A Johnny-come-lately to what was then called the European Economic Community, Britain has been a skeptical fellow traveler all along, opting out of the joint currency and now seeking a “renegotiation” of its membership before voting in 2017 whether to exit the EU altogether. About $1.5 trillion was erased from the value of global equities Monday after Greece short-circuited bailout talks by calling a referendum on creditor demands. Establishing a common currency was meant to facilitate the cross-border flow of goods, services, people and capital, and thus bond disparate countries through the mutual benefits of trade. That remorseless logic of integration is one of the reasons we didn’t join the euro and we don’t want to in the future.” There is still a tendency to dismiss political dissatisfaction with the EU’s economic orthodoxy as a fringe phenomenon, even though the far-left parties like Podemos in Spain and the Five Star Movement in Italy and far-right parties like the National Front in France now have the support of one quarter to one-third of national voters.

Futures on Hong Kong’s Hang Seng Index dropped 0.1 percent and contracts on the Hang Seng China Enterprises Index declined 0.4 percent in most recent trading. But if the traditional mainstream parties in these countries hope to remain viable, they will have to acknowledge the legitimate skepticism of voters who support these parties. Shocks hitting one country would heave themselves across the continent if individual countries could not easily adjust prices through their exchange rates. Even if there is a Greek referendum vote that accedes to the EU terms, or even if there is some last-minute miracle accord that allows both sides to save face, most of the political damage has been done and cannot be undone.

It would exacerbate political tensions by converting divergent shocks that could have been readily accommodated by exchange rate changes into divisive political issues.” Friedman’s predictions look prescient now, though they didn’t at first. Cases of successful austerity, in which countries rein in deficits without bringing on a depression, typically involve large currency devaluations that make their exports more competitive. Thanks to the currency union, Greece no longer had the means — currency devaluation — to inflate away its debts and export its way out of a deepening recession.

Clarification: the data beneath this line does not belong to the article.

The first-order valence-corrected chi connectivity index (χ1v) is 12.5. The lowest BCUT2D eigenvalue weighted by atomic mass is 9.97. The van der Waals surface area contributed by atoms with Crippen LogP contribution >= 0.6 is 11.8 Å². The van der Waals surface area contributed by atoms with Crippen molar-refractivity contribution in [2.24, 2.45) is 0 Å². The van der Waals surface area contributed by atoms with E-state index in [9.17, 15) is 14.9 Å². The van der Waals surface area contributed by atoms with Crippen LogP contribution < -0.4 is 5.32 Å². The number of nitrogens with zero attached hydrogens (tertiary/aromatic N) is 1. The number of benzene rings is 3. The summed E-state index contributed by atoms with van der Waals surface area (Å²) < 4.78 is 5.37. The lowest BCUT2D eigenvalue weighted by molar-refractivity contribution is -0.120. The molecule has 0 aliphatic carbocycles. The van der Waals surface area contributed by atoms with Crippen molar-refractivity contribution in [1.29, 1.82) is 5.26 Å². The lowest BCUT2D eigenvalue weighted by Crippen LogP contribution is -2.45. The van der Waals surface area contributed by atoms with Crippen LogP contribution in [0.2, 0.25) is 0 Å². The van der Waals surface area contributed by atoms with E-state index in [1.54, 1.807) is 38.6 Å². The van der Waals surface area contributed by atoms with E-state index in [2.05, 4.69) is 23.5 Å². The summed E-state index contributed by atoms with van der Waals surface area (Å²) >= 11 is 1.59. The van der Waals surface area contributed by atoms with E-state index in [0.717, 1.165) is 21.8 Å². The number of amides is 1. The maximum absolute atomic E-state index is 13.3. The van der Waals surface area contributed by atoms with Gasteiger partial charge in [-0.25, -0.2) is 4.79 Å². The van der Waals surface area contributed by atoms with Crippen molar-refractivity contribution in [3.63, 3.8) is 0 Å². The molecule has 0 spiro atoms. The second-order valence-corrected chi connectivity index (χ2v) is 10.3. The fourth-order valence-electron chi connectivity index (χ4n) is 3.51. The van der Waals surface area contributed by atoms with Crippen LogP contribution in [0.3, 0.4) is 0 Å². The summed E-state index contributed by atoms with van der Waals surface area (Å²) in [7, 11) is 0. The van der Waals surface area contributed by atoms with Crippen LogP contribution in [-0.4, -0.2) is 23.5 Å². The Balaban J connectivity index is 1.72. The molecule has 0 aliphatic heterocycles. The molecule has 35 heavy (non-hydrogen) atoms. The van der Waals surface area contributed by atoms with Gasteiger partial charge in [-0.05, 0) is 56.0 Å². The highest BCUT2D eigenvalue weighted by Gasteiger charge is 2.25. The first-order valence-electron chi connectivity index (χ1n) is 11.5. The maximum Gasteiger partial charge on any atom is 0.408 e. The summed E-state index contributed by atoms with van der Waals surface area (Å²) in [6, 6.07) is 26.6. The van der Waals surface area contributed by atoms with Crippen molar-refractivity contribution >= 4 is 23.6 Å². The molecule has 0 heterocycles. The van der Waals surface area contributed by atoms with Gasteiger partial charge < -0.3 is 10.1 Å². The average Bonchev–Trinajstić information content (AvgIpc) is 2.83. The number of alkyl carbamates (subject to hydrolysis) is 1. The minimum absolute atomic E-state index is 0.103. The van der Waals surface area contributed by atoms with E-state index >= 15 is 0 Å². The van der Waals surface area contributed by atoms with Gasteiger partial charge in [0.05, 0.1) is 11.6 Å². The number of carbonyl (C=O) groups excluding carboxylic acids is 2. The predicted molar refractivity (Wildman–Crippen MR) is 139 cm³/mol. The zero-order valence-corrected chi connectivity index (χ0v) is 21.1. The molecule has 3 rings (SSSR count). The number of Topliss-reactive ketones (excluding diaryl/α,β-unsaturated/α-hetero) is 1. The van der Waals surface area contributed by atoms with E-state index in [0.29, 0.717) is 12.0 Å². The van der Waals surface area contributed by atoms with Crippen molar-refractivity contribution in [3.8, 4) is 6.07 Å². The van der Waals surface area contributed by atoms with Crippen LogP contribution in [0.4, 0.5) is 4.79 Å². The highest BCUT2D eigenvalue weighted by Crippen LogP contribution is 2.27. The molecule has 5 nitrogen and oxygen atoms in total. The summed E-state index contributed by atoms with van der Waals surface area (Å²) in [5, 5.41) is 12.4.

Instead, its euro-zone family members — particularly Germany, the effective patriarch — insisted on keeping inflation in the shared currency ultra-low, which was precisely the opposite of what Greece needed. Furthermore, the other euro-zone members insisted that Greece institute severe austerity measures in exchange for the emergency lending it needed to avoid tumbling headlong into default and depression.

This is not tiny little Greece and poor little Portugal, but two of the biggest economies in Europe and essential to any organization wanting to label itself European. Business columnist Darrell Delamaide has reported on business and economics from New York, Paris, Berlin and Washington for Dow Jones news service, Barron’s, Institutional Investor and Bloomberg News service, among others. The problem has always been the risk of financial chaos, of a banking system disrupted by panicked withdrawals and of business hobbled by banking troubles and uncertainty over the legal status of debts.

In recent years, according to the European Commission’s “Eurobarometer” polls, Europeans, and in particular those in the troubled countries on the European Union’s periphery, have become substantially less likely to say they feel “attached” to Europe (67 percent in 2007 vs. 56 percent last fall). That’s why successive Greek governments have acceded to austerity demands, and why even Syriza, the ruling leftist coalition, accepted the austerity that has already been imposed. Syriza, the far-left party now leading (a strong word) the country, was swept into office last winter by complaining that the country’s creditors were brandishing Greek debts as a cudgel to rob the Hellenic state of its sovereignty. Now, Greek leadership may merely want to prove that it, too, can skillfully wield weapons of mass economic destruction — this time, by blowing up the euro zone.

The Korean won and Malaysian ringgit gained at least 0.2 percent, while New Zealand’s dollar extended losses near a five-year low, dropping 0.4 percent.